Lower bound for constant-size local certification

Virgina Ardévol Martínez, Marco Caoduro, Laurent Feuilloley, Jonathan Narboni, Pegah Pournajafi, and Jean-Florent Raymond.

SSS 2022

doi: 10.1007/978-3-031-21017-4_16


Publisher's version ArXiv version


Given a network property or a data structure, a local certification is a labeling that allows to efficiently check that the property is satisfied, or that the structure is correct. The quality of a certification is measured by the size of its labels: the smaller, the better. This notion plays a central role in self-stabilization, because the size of the certification is a lower bound (and often an upper bound) on the memory needed for silent self-stabilizing construction of distributed data structures.

When it comes to the size of the certification labels, one can identify three important regimes: the properties for which the optimal size is polynomial in the number of vertices of the graph, the ones that require only polylogarithmic size, and the ones that can be certified with a constant number of bits. The first two regimes are well studied, with several upper and lower bounds, specific techniques, and active research questions. On the other hand, the constant regime has never been really explored.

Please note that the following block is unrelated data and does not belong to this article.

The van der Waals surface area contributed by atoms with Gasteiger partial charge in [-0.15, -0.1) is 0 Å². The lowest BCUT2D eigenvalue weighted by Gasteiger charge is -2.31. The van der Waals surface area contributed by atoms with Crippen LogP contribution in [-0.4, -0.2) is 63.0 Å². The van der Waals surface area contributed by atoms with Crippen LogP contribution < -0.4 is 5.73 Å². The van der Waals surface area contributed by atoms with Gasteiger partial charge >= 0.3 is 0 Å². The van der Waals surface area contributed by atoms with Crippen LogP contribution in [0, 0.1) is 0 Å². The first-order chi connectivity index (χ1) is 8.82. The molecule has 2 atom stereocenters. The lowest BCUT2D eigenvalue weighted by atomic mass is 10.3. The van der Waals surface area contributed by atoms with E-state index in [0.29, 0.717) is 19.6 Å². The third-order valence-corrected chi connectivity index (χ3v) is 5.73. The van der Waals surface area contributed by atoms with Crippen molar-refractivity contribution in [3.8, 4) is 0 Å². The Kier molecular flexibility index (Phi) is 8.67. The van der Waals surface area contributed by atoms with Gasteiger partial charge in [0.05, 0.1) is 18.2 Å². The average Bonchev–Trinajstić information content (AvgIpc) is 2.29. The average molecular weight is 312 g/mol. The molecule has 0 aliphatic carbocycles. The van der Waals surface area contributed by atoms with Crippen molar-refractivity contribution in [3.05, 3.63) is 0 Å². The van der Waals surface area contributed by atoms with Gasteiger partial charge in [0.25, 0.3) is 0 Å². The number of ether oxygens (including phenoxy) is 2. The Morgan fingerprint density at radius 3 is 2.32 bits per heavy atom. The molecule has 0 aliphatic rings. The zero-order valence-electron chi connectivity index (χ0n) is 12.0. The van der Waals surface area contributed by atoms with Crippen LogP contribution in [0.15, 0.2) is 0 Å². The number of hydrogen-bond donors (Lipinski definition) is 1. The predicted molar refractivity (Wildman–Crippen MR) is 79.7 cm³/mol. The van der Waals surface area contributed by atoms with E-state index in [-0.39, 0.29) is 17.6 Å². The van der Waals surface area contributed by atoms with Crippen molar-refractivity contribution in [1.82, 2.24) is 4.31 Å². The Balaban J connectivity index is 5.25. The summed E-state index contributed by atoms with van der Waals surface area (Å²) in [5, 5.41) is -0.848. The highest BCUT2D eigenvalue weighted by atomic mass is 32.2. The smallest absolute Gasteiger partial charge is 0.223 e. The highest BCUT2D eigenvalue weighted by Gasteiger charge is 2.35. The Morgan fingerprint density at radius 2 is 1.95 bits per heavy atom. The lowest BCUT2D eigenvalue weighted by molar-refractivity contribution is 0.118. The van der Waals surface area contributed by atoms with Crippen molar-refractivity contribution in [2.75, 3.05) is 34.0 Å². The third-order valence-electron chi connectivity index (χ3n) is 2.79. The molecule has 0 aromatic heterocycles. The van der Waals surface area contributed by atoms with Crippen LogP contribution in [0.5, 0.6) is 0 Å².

The main contribution of this paper is the first non-trivial lower bound for this low regime. More precisely, we show that by using certification on just one bit (a binary certification), one cannot certify $k$-colorability for $k\geq 3$. To do so, we develop a new technique, based on the notion of score, and both local symmetry arguments and a global parity argument. We hope that this technique will be useful for establishing stronger results.

We complement this result with an upper bound for a related problem, illustrating that in some cases one can do better than the natural upper bound.


This paper originates from a side event of the annual meeting of the graph community in France (Journées Graphes et Algorithmes, JGA 2021). Open problems were proposed, groups of people were formed, and then we met regulary on zoom


Jean-Florent presented the paper at SSS (in Clermont Ferrand). Pegah presented the paper at the French annual graph meeting (JGA) in Paris in November 2022.


The paper received the best paper award at SSS.